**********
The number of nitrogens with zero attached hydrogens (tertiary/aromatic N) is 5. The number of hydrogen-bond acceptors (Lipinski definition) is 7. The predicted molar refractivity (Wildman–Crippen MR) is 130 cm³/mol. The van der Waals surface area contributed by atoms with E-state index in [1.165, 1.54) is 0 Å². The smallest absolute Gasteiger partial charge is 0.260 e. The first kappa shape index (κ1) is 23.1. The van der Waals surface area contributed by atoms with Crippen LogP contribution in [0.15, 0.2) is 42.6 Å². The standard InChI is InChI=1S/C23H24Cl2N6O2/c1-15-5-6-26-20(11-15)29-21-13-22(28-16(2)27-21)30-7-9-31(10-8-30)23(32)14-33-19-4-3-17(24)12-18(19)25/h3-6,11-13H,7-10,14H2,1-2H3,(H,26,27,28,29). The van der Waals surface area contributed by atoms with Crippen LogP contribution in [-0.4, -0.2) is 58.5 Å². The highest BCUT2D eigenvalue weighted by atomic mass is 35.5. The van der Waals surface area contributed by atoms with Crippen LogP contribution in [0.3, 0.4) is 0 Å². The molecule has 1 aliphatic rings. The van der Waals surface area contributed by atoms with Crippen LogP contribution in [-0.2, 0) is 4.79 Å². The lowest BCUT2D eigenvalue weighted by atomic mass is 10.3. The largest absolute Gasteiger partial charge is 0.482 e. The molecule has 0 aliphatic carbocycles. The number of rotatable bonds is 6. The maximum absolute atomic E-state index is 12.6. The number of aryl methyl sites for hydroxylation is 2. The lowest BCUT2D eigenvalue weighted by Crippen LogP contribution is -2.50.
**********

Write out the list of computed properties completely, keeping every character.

The number of nitrogens with zero attached hydrogens (tertiary/aromatic N) is 5. The number of hydrogen-bond acceptors (Lipinski definition) is 7. The predicted molar refractivity (Wildman–Crippen MR) is 130 cm³/mol. The van der Waals surface area contributed by atoms with E-state index in [1.165, 1.54) is 0 Å². The smallest absolute Gasteiger partial charge is 0.260 e. The first kappa shape index (κ1) is 23.1. The van der Waals surface area contributed by atoms with Crippen LogP contribution in [0.15, 0.2) is 42.6 Å². The standard InChI is InChI=1S/C23H24Cl2N6O2/c1-15-5-6-26-20(11-15)29-21-13-22(28-16(2)27-21)30-7-9-31(10-8-30)23(32)14-33-19-4-3-17(24)12-18(19)25/h3-6,11-13H,7-10,14H2,1-2H3,(H,26,27,28,29). The van der Waals surface area contributed by atoms with Crippen LogP contribution in [-0.4, -0.2) is 58.5 Å². The highest BCUT2D eigenvalue weighted by atomic mass is 35.5. The van der Waals surface area contributed by atoms with Crippen LogP contribution in [0.3, 0.4) is 0 Å². The molecule has 1 aliphatic rings. The van der Waals surface area contributed by atoms with Crippen LogP contribution in [-0.2, 0) is 4.79 Å². The lowest BCUT2D eigenvalue weighted by atomic mass is 10.3. The largest absolute Gasteiger partial charge is 0.482 e. The molecule has 0 aliphatic carbocycles. The number of rotatable bonds is 6. The maximum absolute atomic E-state index is 12.6. The number of aryl methyl sites for hydroxylation is 2. The lowest BCUT2D eigenvalue weighted by Crippen LogP contribution is -2.50.